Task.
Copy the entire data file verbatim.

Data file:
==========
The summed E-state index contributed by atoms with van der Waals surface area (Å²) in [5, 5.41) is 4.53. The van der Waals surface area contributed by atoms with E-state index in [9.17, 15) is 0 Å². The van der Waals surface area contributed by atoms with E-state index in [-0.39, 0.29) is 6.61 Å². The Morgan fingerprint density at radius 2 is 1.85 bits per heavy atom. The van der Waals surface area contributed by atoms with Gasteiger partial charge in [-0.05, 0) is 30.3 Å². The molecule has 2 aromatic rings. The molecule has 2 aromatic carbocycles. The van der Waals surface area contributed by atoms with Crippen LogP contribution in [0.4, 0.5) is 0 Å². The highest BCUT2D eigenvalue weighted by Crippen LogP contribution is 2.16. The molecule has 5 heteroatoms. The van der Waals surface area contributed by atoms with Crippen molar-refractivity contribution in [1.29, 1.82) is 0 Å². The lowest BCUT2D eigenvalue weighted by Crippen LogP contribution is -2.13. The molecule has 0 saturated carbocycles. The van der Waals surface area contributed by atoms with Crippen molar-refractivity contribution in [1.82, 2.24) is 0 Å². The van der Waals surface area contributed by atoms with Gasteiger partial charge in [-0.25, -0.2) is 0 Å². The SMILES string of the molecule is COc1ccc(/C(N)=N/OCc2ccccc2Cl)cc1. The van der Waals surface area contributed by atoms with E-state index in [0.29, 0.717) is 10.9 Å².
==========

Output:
The summed E-state index contributed by atoms with van der Waals surface area (Å²) in [5, 5.41) is 4.53. The van der Waals surface area contributed by atoms with E-state index in [9.17, 15) is 0 Å². The van der Waals surface area contributed by atoms with E-state index in [-0.39, 0.29) is 6.61 Å². The Morgan fingerprint density at radius 2 is 1.85 bits per heavy atom. The van der Waals surface area contributed by atoms with Gasteiger partial charge in [-0.05, 0) is 30.3 Å². The molecule has 2 aromatic rings. The molecule has 2 aromatic carbocycles. The van der Waals surface area contributed by atoms with Crippen LogP contribution in [0.4, 0.5) is 0 Å². The highest BCUT2D eigenvalue weighted by Crippen LogP contribution is 2.16. The molecule has 5 heteroatoms. The van der Waals surface area contributed by atoms with Crippen molar-refractivity contribution in [1.29, 1.82) is 0 Å². The lowest BCUT2D eigenvalue weighted by Crippen LogP contribution is -2.13. The molecule has 0 saturated carbocycles. The van der Waals surface area contributed by atoms with Crippen molar-refractivity contribution in [1.82, 2.24) is 0 Å². The van der Waals surface area contributed by atoms with Gasteiger partial charge in [-0.25, -0.2) is 0 Å². The SMILES string of the molecule is COc1ccc(/C(N)=N/OCc2ccccc2Cl)cc1. The van der Waals surface area contributed by atoms with E-state index in [0.29, 0.717) is 10.9 Å².